When the new LIV Golf series backed by Saudi Arabia formally debuted this year, it raised plenty of questions on who would jump from the PGA Tour to this new league. With the tour guaranteeing appearance fees in the millions, it wasn’t a huge surprise some of the biggest stars in golf like Phil Mickelson, Dustin Johnson, Brooks Koepka and Bryson DeChambeau have decided to join.
However, some critics are pushing back against the new league, citing Saudi Arabia’s track record on human rights issues — including those pertaining to capital punishment, human trafficking, discrimination against religious minorities and strict interpretation of Sharia law.
The PGA Tour had warned players there would be repercussions of playing in LIV Golf events, and responded by suspending those who are indefinitely.
But can they legally do that?
Dr. Richard Franza, dean of the Hull College of Business at Augusta University, said golfers are independent contractors and the suspensions may end up being challenged in court.
“Nothing will be resolved until it goes to court,” said Franza. “I think there are three things that could determine if it goes to court or not. First — if someone who is playing LIV Golf wants to play in a PGA Tour event and they are barred. Second — if somehow the stance on majors changes, which I think is very plausible. Third — will these guys be included in the Official World Golf Rankings? This is important because the OWGR help determine automatic entry into the majors.”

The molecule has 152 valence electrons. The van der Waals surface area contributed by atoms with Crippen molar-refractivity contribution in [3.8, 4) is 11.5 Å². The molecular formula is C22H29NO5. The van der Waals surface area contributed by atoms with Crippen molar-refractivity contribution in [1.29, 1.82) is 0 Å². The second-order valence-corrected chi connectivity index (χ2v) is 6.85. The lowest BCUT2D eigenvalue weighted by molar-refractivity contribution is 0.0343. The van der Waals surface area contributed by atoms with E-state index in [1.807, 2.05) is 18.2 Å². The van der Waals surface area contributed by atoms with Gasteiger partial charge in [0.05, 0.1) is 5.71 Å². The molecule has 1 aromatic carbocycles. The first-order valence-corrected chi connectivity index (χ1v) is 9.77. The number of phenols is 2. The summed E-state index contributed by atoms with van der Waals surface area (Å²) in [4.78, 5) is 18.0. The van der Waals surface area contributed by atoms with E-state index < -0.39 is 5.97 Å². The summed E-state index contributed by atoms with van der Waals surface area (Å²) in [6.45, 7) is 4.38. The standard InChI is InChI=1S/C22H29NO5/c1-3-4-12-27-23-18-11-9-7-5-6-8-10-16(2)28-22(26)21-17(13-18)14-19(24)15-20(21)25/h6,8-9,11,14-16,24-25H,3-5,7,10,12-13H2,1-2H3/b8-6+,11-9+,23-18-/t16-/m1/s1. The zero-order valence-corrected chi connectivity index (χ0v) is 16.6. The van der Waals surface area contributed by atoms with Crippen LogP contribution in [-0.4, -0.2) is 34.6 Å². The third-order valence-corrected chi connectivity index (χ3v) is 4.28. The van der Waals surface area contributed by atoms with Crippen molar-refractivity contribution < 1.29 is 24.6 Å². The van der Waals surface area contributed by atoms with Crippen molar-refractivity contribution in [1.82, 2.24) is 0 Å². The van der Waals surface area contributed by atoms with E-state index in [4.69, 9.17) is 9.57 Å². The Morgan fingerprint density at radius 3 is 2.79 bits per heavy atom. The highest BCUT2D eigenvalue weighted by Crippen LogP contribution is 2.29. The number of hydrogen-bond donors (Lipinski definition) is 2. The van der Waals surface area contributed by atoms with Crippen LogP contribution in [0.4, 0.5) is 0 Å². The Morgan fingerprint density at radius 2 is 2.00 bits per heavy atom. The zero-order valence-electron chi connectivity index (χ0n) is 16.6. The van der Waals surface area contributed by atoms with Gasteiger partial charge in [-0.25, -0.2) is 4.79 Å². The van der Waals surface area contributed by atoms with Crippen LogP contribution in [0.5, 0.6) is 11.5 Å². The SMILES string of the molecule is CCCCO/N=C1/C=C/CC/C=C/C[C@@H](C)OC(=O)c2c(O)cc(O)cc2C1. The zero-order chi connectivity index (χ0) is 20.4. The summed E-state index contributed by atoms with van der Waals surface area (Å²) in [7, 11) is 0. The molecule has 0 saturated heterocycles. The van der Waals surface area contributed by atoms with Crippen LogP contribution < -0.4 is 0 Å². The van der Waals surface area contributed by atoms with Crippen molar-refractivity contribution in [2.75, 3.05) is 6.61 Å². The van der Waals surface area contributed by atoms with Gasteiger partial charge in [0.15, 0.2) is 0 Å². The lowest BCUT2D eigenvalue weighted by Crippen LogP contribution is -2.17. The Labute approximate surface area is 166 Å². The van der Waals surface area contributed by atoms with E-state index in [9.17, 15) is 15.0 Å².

Right now, golf’s four majors, the Masters, U.S. Open, PGA Championship and The Open Championship, are not run by the PGA Tour and have indicated they would not bar those playing in the LIV Golf series.
It’s apparent to most that this is a money move by the players. With the millions of dollars being guaranteed to Mickelson, Johnson and others, they are securing their future.
However, players could also be drawn to the series only having eight events, and the fact that there is a team component. Additionally, each tournament is just three rounds, compared to the four in a PGA Tour event.
Franza noted that, by leaving, players may be challenging the PGA Tour to change how they do business.
“I think in the grand scheme of things the guys would like to stay with the PGA Tour. But for some of them, it’s a way to try to get the PGA Tour to change things. I don’t know if the LIV players are looking for guarantees or not, but they’re probably looking for bigger purses, although purses have already gotten pretty big. I think they may want different events that aren’t all stroke play events,” added Franza.
The PGA Tour has recently announced significant prize money increases for some of their tournaments as a response to the LIV Golf series.